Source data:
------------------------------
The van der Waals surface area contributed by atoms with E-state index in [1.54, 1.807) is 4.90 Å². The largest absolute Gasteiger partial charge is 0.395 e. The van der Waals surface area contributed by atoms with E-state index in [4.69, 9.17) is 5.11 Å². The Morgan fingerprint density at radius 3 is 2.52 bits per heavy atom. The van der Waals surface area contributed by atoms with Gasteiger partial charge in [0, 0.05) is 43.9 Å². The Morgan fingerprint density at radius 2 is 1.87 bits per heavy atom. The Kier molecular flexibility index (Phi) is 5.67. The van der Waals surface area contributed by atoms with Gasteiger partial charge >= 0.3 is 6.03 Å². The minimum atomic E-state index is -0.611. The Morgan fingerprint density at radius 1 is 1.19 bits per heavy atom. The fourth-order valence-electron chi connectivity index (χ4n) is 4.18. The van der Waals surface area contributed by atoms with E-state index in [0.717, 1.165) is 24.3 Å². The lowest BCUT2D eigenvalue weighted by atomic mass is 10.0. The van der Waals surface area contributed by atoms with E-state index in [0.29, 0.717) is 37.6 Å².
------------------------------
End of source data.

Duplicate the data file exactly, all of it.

The van der Waals surface area contributed by atoms with E-state index in [1.54, 1.807) is 4.90 Å². The largest absolute Gasteiger partial charge is 0.395 e. The van der Waals surface area contributed by atoms with E-state index in [4.69, 9.17) is 5.11 Å². The Morgan fingerprint density at radius 3 is 2.52 bits per heavy atom. The van der Waals surface area contributed by atoms with Gasteiger partial charge in [0, 0.05) is 43.9 Å². The Morgan fingerprint density at radius 2 is 1.87 bits per heavy atom. The Kier molecular flexibility index (Phi) is 5.67. The van der Waals surface area contributed by atoms with Gasteiger partial charge >= 0.3 is 6.03 Å². The minimum atomic E-state index is -0.611. The Morgan fingerprint density at radius 1 is 1.19 bits per heavy atom. The fourth-order valence-electron chi connectivity index (χ4n) is 4.18. The van der Waals surface area contributed by atoms with E-state index in [0.717, 1.165) is 24.3 Å². The lowest BCUT2D eigenvalue weighted by atomic mass is 10.0. The van der Waals surface area contributed by atoms with E-state index in [0.29, 0.717) is 37.6 Å².